The financial crisis and consequent Great Recession has re-ignited an intense debate about whether western capitalism is facing a crisis.
In a much read and debated e-book, Tyler Cowen has argued that the modern economy suffers from a deficit of truly great innovations, ones that dramatically improves the quality of lives and creates large numbers of jobs. He has also claimed that growth is slowing because economies have already gotten most of the innovative benefit out of previous big leaps and are now squeezing out more marginal gains.
Such trends are not exclusive to technology. There have been numerous studies which have pointed to disconcerting trends in the labour market. In the latest, Economix points to a new report from the Resolution Foundation, a British research organization, that examined trends from 10 rich countries over the 2000-07/08 period and finds weakening relationship between workers incomes and economic and productivity growth. Here are some of the findings from the report.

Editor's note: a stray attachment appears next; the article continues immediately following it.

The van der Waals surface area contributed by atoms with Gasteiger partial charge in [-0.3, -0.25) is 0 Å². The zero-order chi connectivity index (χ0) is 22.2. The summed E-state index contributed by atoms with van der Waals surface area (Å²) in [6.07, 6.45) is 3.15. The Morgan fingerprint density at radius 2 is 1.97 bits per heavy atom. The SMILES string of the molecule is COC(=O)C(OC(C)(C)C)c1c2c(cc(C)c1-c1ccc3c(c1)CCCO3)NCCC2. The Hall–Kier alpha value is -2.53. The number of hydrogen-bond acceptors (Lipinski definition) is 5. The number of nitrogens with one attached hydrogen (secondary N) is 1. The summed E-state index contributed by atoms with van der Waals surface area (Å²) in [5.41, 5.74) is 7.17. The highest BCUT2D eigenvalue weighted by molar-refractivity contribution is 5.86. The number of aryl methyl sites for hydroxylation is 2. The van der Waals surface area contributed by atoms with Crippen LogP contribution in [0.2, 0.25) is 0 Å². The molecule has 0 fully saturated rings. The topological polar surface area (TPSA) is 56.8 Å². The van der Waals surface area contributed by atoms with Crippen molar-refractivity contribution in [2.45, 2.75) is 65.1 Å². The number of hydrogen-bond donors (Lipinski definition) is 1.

1. The growth rate of median pay versus economic growth per capita from 2000 to the start of the Great Recession for these ten countries indicates that wages have more or less stagnated in many countries and have lagged behind GDP growth rate in all these countries.
2. The authors represent the changing dynamics of relationship between GDP and wages using the graphic below which removes subsidies and taxes and focuses on production at basic prices or Gross Value Added (GVA) by any unit of labour engaged in economic production in both private and public sectors. It illustrates the movement from GVA at the economy wide level to the wages received by individuals as a three stage process.
3. In all these countries, the share of wages as a proportion of all employees compensation has been fallin, with the decline picking up in the last decade. Interestingly, during the same period, the proportion has either remained stangnat or even moved up in Germany, France, Sweden, and Finland.
4. The summary of findings are captured in this table. (Click on image to enlarge)